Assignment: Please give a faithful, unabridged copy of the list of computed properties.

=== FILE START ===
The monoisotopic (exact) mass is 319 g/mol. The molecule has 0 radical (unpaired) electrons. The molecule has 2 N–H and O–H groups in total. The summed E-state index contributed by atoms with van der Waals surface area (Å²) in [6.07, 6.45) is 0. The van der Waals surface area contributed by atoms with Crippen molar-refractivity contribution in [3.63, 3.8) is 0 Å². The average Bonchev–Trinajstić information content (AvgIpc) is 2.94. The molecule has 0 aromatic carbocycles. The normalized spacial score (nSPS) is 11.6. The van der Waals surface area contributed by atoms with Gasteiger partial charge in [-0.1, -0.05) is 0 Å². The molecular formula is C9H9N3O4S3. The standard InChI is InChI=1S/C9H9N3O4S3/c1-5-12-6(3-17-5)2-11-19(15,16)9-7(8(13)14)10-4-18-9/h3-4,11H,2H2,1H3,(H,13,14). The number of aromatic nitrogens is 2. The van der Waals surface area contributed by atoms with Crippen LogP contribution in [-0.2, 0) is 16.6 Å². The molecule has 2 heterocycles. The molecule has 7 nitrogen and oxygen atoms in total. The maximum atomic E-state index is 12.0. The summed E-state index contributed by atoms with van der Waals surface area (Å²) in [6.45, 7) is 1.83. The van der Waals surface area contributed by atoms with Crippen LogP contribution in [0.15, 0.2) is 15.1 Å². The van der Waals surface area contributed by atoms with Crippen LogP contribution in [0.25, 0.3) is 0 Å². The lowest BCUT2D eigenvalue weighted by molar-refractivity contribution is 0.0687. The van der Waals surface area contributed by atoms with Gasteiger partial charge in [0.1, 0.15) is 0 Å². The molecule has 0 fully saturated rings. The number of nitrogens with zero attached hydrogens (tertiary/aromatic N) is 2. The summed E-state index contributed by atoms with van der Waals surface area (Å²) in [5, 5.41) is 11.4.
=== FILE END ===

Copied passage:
The monoisotopic (exact) mass is 319 g/mol. The molecule has 0 radical (unpaired) electrons. The molecule has 2 N–H and O–H groups in total. The summed E-state index contributed by atoms with van der Waals surface area (Å²) in [6.07, 6.45) is 0. The van der Waals surface area contributed by atoms with Crippen molar-refractivity contribution in [3.63, 3.8) is 0 Å². The average Bonchev–Trinajstić information content (AvgIpc) is 2.94. The molecule has 0 aromatic carbocycles. The normalized spacial score (nSPS) is 11.6. The van der Waals surface area contributed by atoms with Gasteiger partial charge in [-0.1, -0.05) is 0 Å². The molecular formula is C9H9N3O4S3. The standard InChI is InChI=1S/C9H9N3O4S3/c1-5-12-6(3-17-5)2-11-19(15,16)9-7(8(13)14)10-4-18-9/h3-4,11H,2H2,1H3,(H,13,14). The number of aromatic nitrogens is 2. The van der Waals surface area contributed by atoms with Crippen LogP contribution in [-0.2, 0) is 16.6 Å². The molecule has 2 heterocycles. The molecule has 7 nitrogen and oxygen atoms in total. The maximum atomic E-state index is 12.0. The summed E-state index contributed by atoms with van der Waals surface area (Å²) in [6.45, 7) is 1.83. The van der Waals surface area contributed by atoms with Crippen LogP contribution in [0.15, 0.2) is 15.1 Å². The van der Waals surface area contributed by atoms with Crippen LogP contribution in [0.25, 0.3) is 0 Å². The lowest BCUT2D eigenvalue weighted by molar-refractivity contribution is 0.0687. The van der Waals surface area contributed by atoms with Gasteiger partial charge in [0.1, 0.15) is 0 Å². The molecule has 0 fully saturated rings. The number of nitrogens with zero attached hydrogens (tertiary/aromatic N) is 2. The summed E-state index contributed by atoms with van der Waals surface area (Å²) in [5, 5.41) is 11.4.